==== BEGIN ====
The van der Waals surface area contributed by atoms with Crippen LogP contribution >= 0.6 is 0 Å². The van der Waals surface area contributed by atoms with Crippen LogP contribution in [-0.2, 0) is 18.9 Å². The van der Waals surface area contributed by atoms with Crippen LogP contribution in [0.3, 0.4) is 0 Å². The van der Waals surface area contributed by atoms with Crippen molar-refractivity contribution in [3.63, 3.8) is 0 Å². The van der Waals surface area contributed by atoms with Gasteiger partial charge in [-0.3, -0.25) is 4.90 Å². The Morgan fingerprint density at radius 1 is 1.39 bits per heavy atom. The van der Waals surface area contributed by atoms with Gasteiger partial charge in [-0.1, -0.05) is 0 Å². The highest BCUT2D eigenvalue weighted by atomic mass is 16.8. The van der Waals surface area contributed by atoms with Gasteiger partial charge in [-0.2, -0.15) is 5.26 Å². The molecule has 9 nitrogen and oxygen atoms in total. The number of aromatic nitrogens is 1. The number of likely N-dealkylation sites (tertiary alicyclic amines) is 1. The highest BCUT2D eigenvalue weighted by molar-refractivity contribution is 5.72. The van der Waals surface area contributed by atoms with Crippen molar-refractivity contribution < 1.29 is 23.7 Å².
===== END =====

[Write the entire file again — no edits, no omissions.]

The van der Waals surface area contributed by atoms with Crippen LogP contribution >= 0.6 is 0 Å². The van der Waals surface area contributed by atoms with Crippen LogP contribution in [-0.2, 0) is 18.9 Å². The van der Waals surface area contributed by atoms with Crippen LogP contribution in [0.3, 0.4) is 0 Å². The van der Waals surface area contributed by atoms with Crippen molar-refractivity contribution in [3.63, 3.8) is 0 Å². The van der Waals surface area contributed by atoms with Gasteiger partial charge in [-0.3, -0.25) is 4.90 Å². The Morgan fingerprint density at radius 1 is 1.39 bits per heavy atom. The van der Waals surface area contributed by atoms with Gasteiger partial charge in [-0.1, -0.05) is 0 Å². The highest BCUT2D eigenvalue weighted by atomic mass is 16.8. The van der Waals surface area contributed by atoms with Gasteiger partial charge in [-0.2, -0.15) is 5.26 Å². The molecule has 9 nitrogen and oxygen atoms in total. The number of aromatic nitrogens is 1. The number of likely N-dealkylation sites (tertiary alicyclic amines) is 1. The highest BCUT2D eigenvalue weighted by molar-refractivity contribution is 5.72. The van der Waals surface area contributed by atoms with Crippen molar-refractivity contribution < 1.29 is 23.7 Å².